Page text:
HISTORY doesn't help George Bush much in knowing how to put his Dan Quayle problem behind him. The newly selected No. 2 to presidential candidate Dwight Eisenhower, Richard Nixon, made an impassioned speech that caused the voters to rally behind him after the ``Nixon fund'' was disclosed.
But George McGovern's first selection as a running mate, Thomas Eagleton, was never able to overcome the public doubts raised about his mental health.
Mr. Nixon stayed on the ticket and the furor over the fund quickly faded, particularly after it was revealed that there was also an ``Adlai Stevenson fund'' that had secretly provided contributions to the Democratic presidential candidate when he had been governor of Illinois.
Mr. Eagleton was dropped, but only after Mr. McGovern had let the problem linger long enough that it was impossible to shore up the ticket with the perfectly good substitute, Sargent Shriver.
So on the question that must be on Mr. Bush's mind - to keep Mr. Quayle on the ticket or not - the past offers no clear guidance.
Actually, Quayle's speech to the convention, with its themes of patriotism and love of home and family, had a ring to it of Nixon's ``Checkers'' speech. And a lot of Republicans thought Quayle did a good job. But his speech failed to quiet the storm around his elevation as Bush's running mate.
The question that just won't go away is simply this: Why would a young patriot who approved of the Vietnam war (and who today is viewed as a hawk on military matters) use family influence to be admitted to a National Guard unit which he knew would probably not see combat? His timing of that decision also reflects badly on him: He was about to be drafted.
Nixon saved his hide by focusing on his own financial situation - obviously convincing much of the public that he lived in a most modest fashion (remember Pat's ``cloth coat''?) and therefore couldn't possibly have personally benefited from the private contributions. Thus, he was somehow able to brush aside the implications that as a member of Congress he had been providing a legislative quid pro quo to these contributors.
But Quayle was unable to pull off a Nixon. He spoke glowingly of the vital importance of the National Guard, but no one is arguing with that. Then he tried to convince people that the attack on him was really an attack on the National Guard. This didn't wash. Questions continue to dog him - and Mr. Bush. Now a new-old device is being used to push the black clouds away: The nasty press is being blamed for making something bad out of something trivial.
Polls always show that most Americans don't think much of the credibility of the press. Thus, there always seems to be an automatic receptivity to the suggestion that the press is the real culprit in a negative political story.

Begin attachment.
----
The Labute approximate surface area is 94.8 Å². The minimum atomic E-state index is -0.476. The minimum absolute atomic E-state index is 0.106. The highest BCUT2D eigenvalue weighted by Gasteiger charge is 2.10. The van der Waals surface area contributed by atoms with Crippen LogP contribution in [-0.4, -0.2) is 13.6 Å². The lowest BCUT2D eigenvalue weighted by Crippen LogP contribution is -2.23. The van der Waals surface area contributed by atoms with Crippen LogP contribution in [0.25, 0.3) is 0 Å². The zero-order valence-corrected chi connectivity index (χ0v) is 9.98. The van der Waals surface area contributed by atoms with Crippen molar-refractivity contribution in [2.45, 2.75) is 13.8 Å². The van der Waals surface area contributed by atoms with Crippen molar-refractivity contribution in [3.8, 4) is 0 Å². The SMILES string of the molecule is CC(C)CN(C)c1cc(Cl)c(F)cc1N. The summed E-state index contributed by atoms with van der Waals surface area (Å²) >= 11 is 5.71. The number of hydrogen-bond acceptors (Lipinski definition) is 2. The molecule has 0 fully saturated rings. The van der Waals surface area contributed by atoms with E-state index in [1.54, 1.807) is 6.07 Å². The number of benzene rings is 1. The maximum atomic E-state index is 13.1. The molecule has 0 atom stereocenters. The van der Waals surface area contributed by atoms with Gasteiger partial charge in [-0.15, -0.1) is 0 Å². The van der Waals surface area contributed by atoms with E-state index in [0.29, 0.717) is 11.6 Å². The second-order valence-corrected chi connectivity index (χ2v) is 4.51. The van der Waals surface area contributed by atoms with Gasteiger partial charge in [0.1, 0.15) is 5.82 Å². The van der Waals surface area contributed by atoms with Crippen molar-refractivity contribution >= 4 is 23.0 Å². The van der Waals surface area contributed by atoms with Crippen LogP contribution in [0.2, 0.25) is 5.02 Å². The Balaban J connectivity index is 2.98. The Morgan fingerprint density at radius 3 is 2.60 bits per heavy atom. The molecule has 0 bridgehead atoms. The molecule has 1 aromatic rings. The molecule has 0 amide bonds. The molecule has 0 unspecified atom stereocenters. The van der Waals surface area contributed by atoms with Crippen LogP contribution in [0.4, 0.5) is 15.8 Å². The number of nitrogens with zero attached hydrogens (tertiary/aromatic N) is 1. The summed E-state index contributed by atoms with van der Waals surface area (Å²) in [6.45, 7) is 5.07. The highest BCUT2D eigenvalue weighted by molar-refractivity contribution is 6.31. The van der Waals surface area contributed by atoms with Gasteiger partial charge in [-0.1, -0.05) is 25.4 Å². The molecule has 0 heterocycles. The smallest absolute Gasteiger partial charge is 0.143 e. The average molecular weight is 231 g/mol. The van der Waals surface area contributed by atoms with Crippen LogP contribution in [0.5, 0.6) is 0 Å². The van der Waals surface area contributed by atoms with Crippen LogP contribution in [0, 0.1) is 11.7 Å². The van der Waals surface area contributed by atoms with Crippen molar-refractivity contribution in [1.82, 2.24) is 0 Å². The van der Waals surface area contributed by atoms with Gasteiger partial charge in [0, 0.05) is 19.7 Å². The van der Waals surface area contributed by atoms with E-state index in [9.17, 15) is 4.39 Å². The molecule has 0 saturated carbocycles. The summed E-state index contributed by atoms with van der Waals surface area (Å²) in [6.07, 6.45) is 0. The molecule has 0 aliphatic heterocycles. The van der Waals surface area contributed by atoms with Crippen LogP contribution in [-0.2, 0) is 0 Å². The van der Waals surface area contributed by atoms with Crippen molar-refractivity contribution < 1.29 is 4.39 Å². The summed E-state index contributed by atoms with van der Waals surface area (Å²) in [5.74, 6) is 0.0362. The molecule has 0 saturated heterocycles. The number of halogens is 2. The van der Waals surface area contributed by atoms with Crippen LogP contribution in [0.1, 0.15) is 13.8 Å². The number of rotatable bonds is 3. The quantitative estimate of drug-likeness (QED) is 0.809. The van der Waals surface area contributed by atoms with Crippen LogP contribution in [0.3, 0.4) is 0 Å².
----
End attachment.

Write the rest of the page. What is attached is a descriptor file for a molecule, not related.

Indeed, a lot of people always thought the press ``got'' Nixon back in the Watergate days. They ignored the ``smoking gun''; they ignored what their hero, Barry Goldwater, said about Nixon's involvement; and they ignored all the other clear evidence of illegal practices in the Nixon White House.
So once again the messenger is blamed for the message. And while it may be working in places like Huntington, Ind., this blame-the-press device is not clearing the air.
So Bush is faced with a dilemma. He must be heartsick to have delivered a stupendous speech at the convention - scored a perfect ``10'' with many critics - and then to have the effect of this great performance diminished by the Quayle controversy.
Actually, it isn't the flap over military service that is at the bottom of Bush's ``Quayle problem,'' but rather the feeling of many people that Bush exercised poor judgment in choosing Quayle.
Quayle may remain on this GOP ticket and make Bush look good. One must say that. After all, Quayle is an energetic, personable fellow with an attractive family. And he has shown that he is a very able vote-getter.
But a lot of Republicans are wondering whether Bush has chosen someone demonstrably of the caliber to serve as president, if need be. I walked around the corridors of the Hilton Hotel in New Orleans right after Bush made his surprise announcement that Quayle would be at his side in this campaign. I also rode several crowded elevators. I listened carefully to the spontaneous response from the delegates, some from Ohio, some from Pennsylvania, some from Illinois. They were bravely proclaiming support. But they all seemed stunned.
I then talked to a number of these delegates privately. Again I heard loyalty. But I also heard some of them saying, or implying, that they wondered whether Quayle would have enough experience to convince the voters that he was truly someone of presidential stature.
That's really Quayle's problem - and Bush's, too. The vice-president's judgment in picking Quayle is what is being questioned now. If Bush dumps Quayle, he will be admitting his poor judgment. If he sticks with Quayle, his running mate will, somehow, have to vindicate this judgment. This vindication could happen. But it is understandable why a growing number of Republican leaders are expressing their worry that it may not.
Godfrey Sperling Jr. is the Monitor's senior Washington columnist.